The Indy Hunger Network charity created a Food Drop program that connects truck drivers with nearby food banks that can put the products to good use. So, rather than letting thousands of pounds of food go to waste, the program allows truck drivers to donate rejected food deliveries to charity.
The food that is often rejected and sent to landfill is typically cosmetically damaged but still edible. The program was launched to operate solely out of Indianapolis, Ind., in 2017, but charity workers say they documented more than 90,000 pounds of food donated within the first six months.
Good News Network has more details:
Instead of letting thousands of pounds of food go to waste, this new program is allowing truck drivers to donate rejected food deliveries to charity.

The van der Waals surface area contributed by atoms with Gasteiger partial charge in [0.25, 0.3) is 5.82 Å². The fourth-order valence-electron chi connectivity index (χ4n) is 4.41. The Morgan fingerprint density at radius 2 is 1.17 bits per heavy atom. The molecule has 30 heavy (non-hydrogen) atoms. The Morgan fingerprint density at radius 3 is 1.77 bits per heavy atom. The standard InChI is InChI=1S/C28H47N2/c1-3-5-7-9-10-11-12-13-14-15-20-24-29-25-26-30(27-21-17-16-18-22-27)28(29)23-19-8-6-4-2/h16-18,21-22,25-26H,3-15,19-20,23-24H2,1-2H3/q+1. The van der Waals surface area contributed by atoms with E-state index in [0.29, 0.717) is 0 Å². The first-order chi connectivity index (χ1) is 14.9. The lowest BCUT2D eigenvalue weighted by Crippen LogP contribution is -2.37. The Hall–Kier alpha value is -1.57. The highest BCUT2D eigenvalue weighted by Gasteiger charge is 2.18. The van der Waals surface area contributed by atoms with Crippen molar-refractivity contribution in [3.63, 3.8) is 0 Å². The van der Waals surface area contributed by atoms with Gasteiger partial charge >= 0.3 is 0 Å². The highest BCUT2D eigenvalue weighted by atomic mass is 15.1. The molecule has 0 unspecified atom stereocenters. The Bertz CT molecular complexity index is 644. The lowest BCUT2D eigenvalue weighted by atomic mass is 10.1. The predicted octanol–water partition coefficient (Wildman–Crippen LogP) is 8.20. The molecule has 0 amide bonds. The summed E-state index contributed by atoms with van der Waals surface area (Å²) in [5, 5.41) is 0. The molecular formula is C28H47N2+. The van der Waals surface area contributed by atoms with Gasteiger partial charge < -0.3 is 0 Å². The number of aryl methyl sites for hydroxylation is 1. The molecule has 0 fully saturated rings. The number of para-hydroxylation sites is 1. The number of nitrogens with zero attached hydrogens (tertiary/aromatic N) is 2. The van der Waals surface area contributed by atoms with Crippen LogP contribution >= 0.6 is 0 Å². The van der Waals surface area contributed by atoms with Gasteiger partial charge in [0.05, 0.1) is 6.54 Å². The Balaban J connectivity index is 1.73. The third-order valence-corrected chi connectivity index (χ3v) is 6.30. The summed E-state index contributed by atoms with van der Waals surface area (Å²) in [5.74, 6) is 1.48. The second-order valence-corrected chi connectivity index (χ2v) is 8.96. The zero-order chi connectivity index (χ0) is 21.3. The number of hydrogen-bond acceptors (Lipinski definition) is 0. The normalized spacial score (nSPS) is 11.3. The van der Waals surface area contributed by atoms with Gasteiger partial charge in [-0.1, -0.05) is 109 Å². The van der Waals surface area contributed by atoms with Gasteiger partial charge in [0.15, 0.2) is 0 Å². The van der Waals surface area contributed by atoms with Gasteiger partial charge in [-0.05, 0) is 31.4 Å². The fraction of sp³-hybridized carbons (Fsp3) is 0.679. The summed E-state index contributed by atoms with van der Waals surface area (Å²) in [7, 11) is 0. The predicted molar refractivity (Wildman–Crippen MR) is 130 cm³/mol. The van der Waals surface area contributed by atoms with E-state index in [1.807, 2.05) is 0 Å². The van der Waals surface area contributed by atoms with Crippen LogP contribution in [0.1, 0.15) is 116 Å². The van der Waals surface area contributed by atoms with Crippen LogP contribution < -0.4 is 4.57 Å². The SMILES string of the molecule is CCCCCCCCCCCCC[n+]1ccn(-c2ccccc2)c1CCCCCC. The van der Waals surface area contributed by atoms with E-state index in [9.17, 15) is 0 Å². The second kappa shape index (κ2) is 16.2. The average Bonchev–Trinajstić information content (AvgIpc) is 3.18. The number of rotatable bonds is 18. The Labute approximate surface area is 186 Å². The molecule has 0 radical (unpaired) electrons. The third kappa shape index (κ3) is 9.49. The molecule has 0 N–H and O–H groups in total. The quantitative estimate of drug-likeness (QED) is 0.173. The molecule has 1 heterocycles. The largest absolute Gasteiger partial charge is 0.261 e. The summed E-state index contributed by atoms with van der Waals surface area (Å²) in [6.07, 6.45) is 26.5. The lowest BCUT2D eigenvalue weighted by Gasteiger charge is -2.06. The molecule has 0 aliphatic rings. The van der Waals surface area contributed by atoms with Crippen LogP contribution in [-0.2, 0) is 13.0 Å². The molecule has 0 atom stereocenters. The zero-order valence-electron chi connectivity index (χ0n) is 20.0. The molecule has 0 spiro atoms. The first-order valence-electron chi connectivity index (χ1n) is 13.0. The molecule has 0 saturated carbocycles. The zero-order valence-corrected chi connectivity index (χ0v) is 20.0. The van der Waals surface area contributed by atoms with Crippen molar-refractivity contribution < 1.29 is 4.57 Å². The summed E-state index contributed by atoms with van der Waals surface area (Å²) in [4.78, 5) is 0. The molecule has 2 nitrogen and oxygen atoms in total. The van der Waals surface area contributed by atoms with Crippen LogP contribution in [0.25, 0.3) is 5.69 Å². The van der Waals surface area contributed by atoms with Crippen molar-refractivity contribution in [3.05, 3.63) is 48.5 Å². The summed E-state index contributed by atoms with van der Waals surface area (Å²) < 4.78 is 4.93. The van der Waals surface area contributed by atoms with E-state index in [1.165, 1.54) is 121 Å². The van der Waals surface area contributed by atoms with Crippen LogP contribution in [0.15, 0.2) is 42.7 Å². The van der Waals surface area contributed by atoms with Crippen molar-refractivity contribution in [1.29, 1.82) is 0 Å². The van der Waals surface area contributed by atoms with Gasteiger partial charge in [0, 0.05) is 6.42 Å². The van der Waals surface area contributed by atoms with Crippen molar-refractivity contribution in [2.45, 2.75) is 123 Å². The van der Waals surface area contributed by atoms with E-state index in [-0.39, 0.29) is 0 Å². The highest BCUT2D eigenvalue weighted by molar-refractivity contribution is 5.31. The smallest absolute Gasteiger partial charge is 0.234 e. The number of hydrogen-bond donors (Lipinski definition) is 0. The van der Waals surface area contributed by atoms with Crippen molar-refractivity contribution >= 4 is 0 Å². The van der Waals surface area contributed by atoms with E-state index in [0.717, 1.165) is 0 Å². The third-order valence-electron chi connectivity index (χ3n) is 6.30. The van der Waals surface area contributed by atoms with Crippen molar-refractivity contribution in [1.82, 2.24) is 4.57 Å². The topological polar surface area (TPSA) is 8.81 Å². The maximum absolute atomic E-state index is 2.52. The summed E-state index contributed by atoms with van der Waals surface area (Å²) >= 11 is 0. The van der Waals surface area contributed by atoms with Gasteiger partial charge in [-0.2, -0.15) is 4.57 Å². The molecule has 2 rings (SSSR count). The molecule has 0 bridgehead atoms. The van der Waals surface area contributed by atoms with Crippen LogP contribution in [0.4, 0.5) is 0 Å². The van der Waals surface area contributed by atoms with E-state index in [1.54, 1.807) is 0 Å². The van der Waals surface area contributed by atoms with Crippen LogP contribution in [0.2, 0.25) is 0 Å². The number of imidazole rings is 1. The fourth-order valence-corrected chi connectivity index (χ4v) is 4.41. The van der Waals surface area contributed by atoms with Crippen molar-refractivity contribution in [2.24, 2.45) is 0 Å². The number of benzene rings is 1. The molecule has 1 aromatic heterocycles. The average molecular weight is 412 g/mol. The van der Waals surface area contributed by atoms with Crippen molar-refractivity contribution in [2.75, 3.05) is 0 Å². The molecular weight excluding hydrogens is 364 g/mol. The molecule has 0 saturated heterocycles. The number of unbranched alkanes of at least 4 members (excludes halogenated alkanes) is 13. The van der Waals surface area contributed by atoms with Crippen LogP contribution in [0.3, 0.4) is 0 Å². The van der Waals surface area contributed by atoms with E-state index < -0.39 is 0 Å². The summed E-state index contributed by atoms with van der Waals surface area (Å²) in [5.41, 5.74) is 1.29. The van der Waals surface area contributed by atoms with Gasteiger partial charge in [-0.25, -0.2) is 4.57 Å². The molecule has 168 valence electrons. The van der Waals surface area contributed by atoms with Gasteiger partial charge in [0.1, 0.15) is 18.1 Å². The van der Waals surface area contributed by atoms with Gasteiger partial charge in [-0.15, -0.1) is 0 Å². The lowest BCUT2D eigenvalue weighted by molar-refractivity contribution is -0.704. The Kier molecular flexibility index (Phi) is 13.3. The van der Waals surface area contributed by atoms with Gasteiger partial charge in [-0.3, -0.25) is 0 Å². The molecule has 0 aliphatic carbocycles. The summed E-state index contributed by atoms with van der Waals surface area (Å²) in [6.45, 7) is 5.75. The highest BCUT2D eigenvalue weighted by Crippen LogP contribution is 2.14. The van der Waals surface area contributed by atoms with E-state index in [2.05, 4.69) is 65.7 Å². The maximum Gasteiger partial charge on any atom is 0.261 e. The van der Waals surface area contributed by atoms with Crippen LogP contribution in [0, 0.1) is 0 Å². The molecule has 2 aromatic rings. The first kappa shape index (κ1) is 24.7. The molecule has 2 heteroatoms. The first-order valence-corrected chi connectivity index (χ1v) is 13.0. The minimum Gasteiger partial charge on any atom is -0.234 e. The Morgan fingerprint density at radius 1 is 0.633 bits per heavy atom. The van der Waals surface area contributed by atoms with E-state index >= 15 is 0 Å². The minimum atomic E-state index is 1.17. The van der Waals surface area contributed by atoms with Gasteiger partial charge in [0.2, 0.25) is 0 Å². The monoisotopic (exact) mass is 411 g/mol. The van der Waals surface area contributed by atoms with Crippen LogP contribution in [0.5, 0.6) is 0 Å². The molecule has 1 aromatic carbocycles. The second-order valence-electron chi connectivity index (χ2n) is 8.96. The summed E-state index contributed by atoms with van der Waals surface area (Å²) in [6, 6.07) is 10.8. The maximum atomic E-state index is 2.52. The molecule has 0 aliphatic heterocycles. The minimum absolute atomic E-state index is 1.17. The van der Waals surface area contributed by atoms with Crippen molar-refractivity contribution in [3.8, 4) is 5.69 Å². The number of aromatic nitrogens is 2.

Truck drivers will often arrive at a grocery store to drop off several pallets of ordered food only to have the products rejected by the supermarkets because there was either an error in the ordering process; the food was cosmetically damaged in transit; there were equipment failures en route that caused delay; or a variety of other reasons.
Regardless, this often results in tons of edible food being dumped into a landfill.